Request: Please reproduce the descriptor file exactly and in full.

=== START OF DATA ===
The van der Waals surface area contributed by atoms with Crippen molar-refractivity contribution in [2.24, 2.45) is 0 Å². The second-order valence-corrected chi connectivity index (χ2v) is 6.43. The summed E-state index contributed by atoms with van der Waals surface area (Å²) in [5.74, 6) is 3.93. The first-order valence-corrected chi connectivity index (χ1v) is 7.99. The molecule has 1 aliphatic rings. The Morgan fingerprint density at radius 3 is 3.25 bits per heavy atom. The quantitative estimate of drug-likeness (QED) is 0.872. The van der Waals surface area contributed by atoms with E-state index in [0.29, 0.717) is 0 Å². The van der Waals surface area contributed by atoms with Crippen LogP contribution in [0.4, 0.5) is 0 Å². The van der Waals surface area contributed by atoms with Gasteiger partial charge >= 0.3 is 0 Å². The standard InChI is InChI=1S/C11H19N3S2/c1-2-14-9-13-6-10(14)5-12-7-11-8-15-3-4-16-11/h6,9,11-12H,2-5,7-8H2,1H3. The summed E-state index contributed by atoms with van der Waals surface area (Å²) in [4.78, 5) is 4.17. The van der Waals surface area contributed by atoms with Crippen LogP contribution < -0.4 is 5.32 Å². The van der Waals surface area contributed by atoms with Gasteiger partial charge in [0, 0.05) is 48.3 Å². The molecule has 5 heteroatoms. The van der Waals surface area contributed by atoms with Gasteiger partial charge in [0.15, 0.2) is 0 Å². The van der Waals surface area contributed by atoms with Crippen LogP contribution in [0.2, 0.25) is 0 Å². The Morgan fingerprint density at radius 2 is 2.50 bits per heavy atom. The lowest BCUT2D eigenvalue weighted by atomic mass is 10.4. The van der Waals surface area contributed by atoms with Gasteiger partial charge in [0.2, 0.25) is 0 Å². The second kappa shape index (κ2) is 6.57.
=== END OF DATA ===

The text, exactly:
The van der Waals surface area contributed by atoms with Crippen molar-refractivity contribution in [2.24, 2.45) is 0 Å². The second-order valence-corrected chi connectivity index (χ2v) is 6.43. The summed E-state index contributed by atoms with van der Waals surface area (Å²) in [5.74, 6) is 3.93. The first-order valence-corrected chi connectivity index (χ1v) is 7.99. The molecule has 1 aliphatic rings. The Morgan fingerprint density at radius 3 is 3.25 bits per heavy atom. The quantitative estimate of drug-likeness (QED) is 0.872. The van der Waals surface area contributed by atoms with E-state index in [0.29, 0.717) is 0 Å². The van der Waals surface area contributed by atoms with Crippen LogP contribution in [0.4, 0.5) is 0 Å². The van der Waals surface area contributed by atoms with Gasteiger partial charge >= 0.3 is 0 Å². The standard InChI is InChI=1S/C11H19N3S2/c1-2-14-9-13-6-10(14)5-12-7-11-8-15-3-4-16-11/h6,9,11-12H,2-5,7-8H2,1H3. The summed E-state index contributed by atoms with van der Waals surface area (Å²) in [4.78, 5) is 4.17. The van der Waals surface area contributed by atoms with Crippen LogP contribution < -0.4 is 5.32 Å². The van der Waals surface area contributed by atoms with Gasteiger partial charge in [0, 0.05) is 48.3 Å². The molecule has 5 heteroatoms. The van der Waals surface area contributed by atoms with Gasteiger partial charge in [0.15, 0.2) is 0 Å². The van der Waals surface area contributed by atoms with Crippen LogP contribution in [0.2, 0.25) is 0 Å². The Morgan fingerprint density at radius 2 is 2.50 bits per heavy atom. The lowest BCUT2D eigenvalue weighted by atomic mass is 10.4. The van der Waals surface area contributed by atoms with Gasteiger partial charge in [0.2, 0.25) is 0 Å². The second kappa shape index (κ2) is 6.57.